Bioethics Seminar Meeting – Use of Community Guide and Autonomous Decision Making In International Health Research


Bioethics Seminar Meeting – Use of Community Guide and Autonomous Decision Making In International Health Research
Faculty members and students of the West African Bioethics Training Program (WAB) as well as other students and staffs of the University of Ibadan gathered on the 31st of January 2014 between 3 and 4 p.m. for the Bioethics Seminar in the post-graduate room of the Department Sociology, Faculty of the Social Sciences. In attendance were six WAB faculty members and 32 others representing various departments within the Faculty of the Social Sciences. Prof. A.S. Jegede, spoke on the topic ‘Use of Community Guide and Autonomous Decision Making in International Health Research’.

Prof. A.S. Jegede during his lecture

In his lecture, he gave a brief overview of the importance of informed consent as it exists to protect research participant, researcher, host institution and sponsors of research from harm. According to him, it is difficult to realise the ‘good intentions’ of informed consent, sometimes, due to lack of the adequate basic knowledge of the participant about the research. He was of the view that researchers could face a dilemma in deciding how much information to be made available to participants in different socio-cultural settings leading to the temptation for some researcher to want to waive informed consent. Attempt to resolve these issues necessitate the use of community guides (CG).

Prof. Jegede argued that community-based participatory research (CGPR) is an applied collaborative approach that enables communities to participate actively in research whereby they partner with researchers to combine knowledge and action for social change in order to improve community health and reduce health disparities. He highlighted the general assumptions about active and meaning of engagement of CG as; maximization of community benefits, minimization of a range of potential harms to individuals. For him, despite the fact that studies have examined this phenomenon worldwide, much still needs to be understood about how it affects informed consent process in Africa in general. Hence, he set out to investigate the effect of the use of CG on autonomous decision making in international health research.

Cross section of participants

To answer the research question, Prof. Jegede presented the data from a study conducted in a community in selected rural communities in Akinyele Local Government Area (LGA) of Oyo State, one of the eleven LGAs that make up Ibadan metropolis, to investigate the role of CG in autonomous decision making in international health research. He justified the choice of the study area by saying that the LGA hosts well established research institutions like the International Institute for Training in Agriculture (IITA) and the Nigeria Institute for Social and Economic Research (NISER) while the University of Ibadan is located very close to the area. As a result of this, the LGA has played host to many international research. According to him, 20 in-depth interviews were conducted with literate and illiterate young and elderly, male and female residents as well as religious leaders who have ever participated in health research in the study area. The key findings of the study are that;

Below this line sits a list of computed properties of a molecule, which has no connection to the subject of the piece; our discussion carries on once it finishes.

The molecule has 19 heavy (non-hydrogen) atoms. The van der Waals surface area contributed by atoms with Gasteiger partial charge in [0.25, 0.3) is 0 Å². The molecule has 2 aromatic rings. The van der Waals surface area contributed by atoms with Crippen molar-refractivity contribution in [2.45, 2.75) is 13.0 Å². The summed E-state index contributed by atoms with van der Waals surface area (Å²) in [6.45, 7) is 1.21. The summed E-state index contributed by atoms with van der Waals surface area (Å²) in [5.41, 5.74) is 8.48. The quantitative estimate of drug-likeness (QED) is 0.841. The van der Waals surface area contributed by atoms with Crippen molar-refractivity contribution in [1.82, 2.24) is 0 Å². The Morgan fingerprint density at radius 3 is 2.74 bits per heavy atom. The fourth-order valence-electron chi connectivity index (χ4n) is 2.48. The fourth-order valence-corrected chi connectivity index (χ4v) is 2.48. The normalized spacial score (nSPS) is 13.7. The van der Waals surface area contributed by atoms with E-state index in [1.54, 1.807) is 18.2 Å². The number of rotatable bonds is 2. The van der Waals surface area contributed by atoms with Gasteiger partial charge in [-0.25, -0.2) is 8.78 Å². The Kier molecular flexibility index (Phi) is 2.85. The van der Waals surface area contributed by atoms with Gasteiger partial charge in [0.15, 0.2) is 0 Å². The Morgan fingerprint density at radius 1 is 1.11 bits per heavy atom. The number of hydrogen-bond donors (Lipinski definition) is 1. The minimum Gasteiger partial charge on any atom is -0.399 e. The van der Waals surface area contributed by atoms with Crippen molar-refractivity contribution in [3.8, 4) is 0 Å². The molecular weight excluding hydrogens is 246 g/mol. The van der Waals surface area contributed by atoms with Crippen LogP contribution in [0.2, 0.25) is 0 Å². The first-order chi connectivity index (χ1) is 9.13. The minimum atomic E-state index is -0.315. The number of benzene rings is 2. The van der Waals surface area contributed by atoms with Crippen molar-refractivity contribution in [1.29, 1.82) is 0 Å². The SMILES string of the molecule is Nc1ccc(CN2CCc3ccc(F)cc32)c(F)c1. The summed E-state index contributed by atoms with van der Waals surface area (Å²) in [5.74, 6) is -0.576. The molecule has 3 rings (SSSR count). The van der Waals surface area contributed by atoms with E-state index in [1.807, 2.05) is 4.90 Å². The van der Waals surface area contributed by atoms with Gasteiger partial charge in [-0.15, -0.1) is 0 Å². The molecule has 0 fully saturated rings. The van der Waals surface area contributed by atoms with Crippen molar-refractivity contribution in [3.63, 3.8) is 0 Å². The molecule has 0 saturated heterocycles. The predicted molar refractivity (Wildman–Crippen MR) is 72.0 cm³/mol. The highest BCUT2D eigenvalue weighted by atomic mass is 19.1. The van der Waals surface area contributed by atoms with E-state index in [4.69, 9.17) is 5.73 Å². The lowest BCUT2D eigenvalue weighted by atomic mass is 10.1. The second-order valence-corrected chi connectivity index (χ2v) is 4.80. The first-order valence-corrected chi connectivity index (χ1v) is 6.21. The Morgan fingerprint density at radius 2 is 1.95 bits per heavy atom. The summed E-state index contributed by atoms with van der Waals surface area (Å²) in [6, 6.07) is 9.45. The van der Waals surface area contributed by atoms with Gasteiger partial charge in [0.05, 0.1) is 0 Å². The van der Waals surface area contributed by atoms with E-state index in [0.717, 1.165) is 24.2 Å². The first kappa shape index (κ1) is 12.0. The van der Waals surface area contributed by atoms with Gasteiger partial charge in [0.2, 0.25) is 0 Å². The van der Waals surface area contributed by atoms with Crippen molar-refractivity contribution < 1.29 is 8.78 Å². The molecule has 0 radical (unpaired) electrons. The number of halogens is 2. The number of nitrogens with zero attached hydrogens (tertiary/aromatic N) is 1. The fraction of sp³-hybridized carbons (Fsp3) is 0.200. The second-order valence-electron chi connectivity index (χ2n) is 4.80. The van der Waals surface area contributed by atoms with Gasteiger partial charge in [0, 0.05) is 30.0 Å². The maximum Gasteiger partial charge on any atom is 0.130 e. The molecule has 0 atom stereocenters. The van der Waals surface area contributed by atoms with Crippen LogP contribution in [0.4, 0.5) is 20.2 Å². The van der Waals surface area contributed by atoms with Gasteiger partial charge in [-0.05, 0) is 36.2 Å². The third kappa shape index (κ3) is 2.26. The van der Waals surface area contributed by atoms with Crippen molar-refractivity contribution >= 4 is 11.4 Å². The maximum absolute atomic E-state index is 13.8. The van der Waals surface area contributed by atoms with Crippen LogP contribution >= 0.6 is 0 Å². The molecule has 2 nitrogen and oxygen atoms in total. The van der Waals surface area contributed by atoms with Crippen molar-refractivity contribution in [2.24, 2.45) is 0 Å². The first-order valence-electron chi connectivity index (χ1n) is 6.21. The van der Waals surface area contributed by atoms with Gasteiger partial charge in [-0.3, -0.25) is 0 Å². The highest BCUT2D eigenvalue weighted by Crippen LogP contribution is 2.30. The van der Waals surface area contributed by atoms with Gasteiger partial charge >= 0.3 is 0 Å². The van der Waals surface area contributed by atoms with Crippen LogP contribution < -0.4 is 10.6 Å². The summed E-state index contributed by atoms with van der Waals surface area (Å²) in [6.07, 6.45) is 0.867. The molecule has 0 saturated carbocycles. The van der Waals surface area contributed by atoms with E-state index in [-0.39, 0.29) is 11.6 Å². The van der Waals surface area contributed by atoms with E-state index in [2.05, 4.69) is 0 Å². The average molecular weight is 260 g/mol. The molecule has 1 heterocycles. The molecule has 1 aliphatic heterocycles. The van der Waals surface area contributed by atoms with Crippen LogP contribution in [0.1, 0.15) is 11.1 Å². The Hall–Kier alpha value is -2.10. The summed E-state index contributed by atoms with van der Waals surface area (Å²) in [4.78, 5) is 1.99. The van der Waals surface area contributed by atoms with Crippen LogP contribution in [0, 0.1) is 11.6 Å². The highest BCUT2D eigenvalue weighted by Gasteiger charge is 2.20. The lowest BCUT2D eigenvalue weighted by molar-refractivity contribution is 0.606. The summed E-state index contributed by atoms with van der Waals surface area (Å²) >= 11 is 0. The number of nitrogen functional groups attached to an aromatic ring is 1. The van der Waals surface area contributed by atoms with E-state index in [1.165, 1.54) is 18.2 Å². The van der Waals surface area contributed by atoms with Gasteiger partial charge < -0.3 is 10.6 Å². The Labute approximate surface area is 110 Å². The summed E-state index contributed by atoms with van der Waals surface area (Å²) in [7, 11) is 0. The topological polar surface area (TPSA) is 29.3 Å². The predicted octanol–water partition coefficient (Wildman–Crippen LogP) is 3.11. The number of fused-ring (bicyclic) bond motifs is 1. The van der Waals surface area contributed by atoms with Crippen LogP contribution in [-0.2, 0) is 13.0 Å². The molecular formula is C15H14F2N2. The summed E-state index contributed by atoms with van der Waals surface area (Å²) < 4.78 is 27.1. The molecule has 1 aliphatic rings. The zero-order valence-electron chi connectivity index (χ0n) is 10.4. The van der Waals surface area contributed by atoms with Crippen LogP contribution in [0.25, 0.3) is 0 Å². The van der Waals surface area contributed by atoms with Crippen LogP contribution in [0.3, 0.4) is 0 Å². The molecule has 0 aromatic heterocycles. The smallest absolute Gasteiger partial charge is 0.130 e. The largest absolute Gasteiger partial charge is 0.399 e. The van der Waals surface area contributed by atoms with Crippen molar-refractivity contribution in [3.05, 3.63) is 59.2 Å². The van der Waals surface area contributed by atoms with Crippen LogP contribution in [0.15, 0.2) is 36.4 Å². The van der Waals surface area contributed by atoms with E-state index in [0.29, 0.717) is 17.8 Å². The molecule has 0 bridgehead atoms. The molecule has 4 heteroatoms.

• majority were aware of health research conducted in the community
  • they were of the view that CG is a good practice as it ensures security, preserve tradition and promote trust and facilitates translation
  • despite its usefulness, the respondents were of the view that the ethical challenges arising from the use of CG include but not limited to issues of coercion, misinterpretation, equity, confidentiality, stigma, exploitation, argument surrounding masculinity/feminism

The study concluded that though there are benefits with regards to use of CG, it can also complicate ethical decision making, especially in multicultural environments. Hence, to achieve the best from its use, Research Ethics Committees (REC) should develop Standard Operating Procedure (SOP) for engaging CG effectively. Also, lay person’s level of training should be provided by RECs for CGs and traditional leaders in their catchment areas.

Cross section of participants

Following his presentation, there was a debate among the audience whether the use of CG is worthwhile or not. From the comments by audience, two schools of thought emerged. There were those who felt that the use of CG should be discouraged due to what they considered as ethical challenges it poses to informed consent process. The other school of thought was of the view that in cultural environment like the study area, the use of CG is still relevant but that the process of their engagement should be modified. In his contribution, Dr. Akintayo of the Faculty of Law suggested that just like tourist guides, CGs can be licensed in order to facilitate the process of training them as advocated by the presenter. Because of the interest the topic generated and the quality of debate among the audience, it was concluded that another session will be necessary to harvest more robust debate on the subject.

Cross section of participants